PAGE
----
February 21, 2018
Throw out your computer — typewriters are making a comeback
by Stephanie DeLuca
Everything old is new again.
By now, many of us on the internet have seen and maybe even poked fun at hipsters using typewriters out in public. But what seems to have been criticized as a cry for attention from those who like to see and be seen is swelling into an actual movement, deriving from technological burnout.
As Russell Contreras writes this week for the Associated Press, the resurgence of typewriters in the US is very real. In Boston, people gathered in a city square for a pro-immigration demonstration and typed out stories from their lives. Poets sell personalized, typewritten poems on the spot. Bars host “type-ins” — meet-ups where fans can try out different models of vintage typewriters. And you know the resurgence is real when celebrities get on board: a new documentary about typewriters featuring Tom Hanks and John Mayer is forthcoming later this year.
The renewed interest began, Contreras writes, about ten years ago, when it got its start, ironically, on the internet. Likeminded people came together to share their collective joy about typewriters, and, as tends to happen, interest grew, and the current events surrounding the typewriter began to take shape.
Given their ages, many of these machines need to be repaired and updated — which offers the benefit of keeping repair shops from going the way of TV and VCR shops. A typewriter repairman in Albuquerque, John Lewis, tells Contreras, “I haven’t seen business like this in years. There’s definitely a new interest, and it’s keeping me very busy.”
Part of the thrill seems to be searching for typewriters to purchase in the first place. Per Contreras, “almost all of the original manufactures are out of business or have been bought out and become different companies.” Enthusiasts track down models across thrift stores, online auction sites, antique shops, and estate sales. Joe Van Cleave, who loves typewriters so much he runs a popular YouTube channel on restoring the machines, says, “That’s part of the fun: the hunt.”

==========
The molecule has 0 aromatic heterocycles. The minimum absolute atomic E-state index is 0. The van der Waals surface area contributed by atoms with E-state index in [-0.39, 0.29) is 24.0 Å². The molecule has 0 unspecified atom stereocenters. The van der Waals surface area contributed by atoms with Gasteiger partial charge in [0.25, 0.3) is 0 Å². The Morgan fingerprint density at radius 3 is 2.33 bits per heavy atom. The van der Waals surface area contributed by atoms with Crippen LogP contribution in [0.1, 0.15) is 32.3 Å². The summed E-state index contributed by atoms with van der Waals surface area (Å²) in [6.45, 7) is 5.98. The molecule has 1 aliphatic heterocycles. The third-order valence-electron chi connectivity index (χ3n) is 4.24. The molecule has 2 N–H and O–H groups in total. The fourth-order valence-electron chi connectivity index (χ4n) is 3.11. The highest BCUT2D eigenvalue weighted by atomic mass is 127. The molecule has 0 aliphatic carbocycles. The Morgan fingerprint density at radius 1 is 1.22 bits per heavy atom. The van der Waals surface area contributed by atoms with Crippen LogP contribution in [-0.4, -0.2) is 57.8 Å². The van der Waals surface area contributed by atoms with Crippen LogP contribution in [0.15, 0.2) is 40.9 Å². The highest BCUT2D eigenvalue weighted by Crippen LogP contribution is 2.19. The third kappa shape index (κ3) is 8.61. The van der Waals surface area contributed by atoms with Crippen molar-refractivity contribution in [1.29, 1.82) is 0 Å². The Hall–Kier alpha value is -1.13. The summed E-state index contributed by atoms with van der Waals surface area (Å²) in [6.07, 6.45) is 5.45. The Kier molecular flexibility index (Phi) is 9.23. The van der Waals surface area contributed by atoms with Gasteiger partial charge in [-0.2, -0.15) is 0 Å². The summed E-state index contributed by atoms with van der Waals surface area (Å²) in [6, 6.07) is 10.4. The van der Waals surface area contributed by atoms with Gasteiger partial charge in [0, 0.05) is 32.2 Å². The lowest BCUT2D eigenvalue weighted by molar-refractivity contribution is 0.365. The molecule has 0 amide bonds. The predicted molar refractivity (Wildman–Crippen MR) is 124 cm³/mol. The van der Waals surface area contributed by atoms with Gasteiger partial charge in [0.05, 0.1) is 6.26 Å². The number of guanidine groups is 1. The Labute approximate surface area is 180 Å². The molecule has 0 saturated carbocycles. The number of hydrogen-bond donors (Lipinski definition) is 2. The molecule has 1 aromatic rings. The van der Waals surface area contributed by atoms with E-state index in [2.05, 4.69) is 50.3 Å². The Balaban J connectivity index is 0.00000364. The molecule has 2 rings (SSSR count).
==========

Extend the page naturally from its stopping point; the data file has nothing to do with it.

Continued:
What goes around come around; this we know. But the renewed interest in the typewriter does seem to stem from somewhere deeper than a vintage aesthetic. In a world where we are constantly distracted by the news of our middle school crush’s kid’s first steps, never-ending group-text vibrations, and push alerts declaring ever-newer ways the world is falling apart, the typewriter gives us a way to escape our “digital burnout” and disconnect. Without the temptation of a new tab to be opened, the typewriter forces us to focus on the work in front of us, the here and now. As Doug Nichol, director of the upcoming typewriter documentary “California Typewriter,” says, “It’s a one-on-one interaction that doesn’t get interrupted by Twitter alerts.”
Stephanie DeLuca is the director of publicity at Melville House.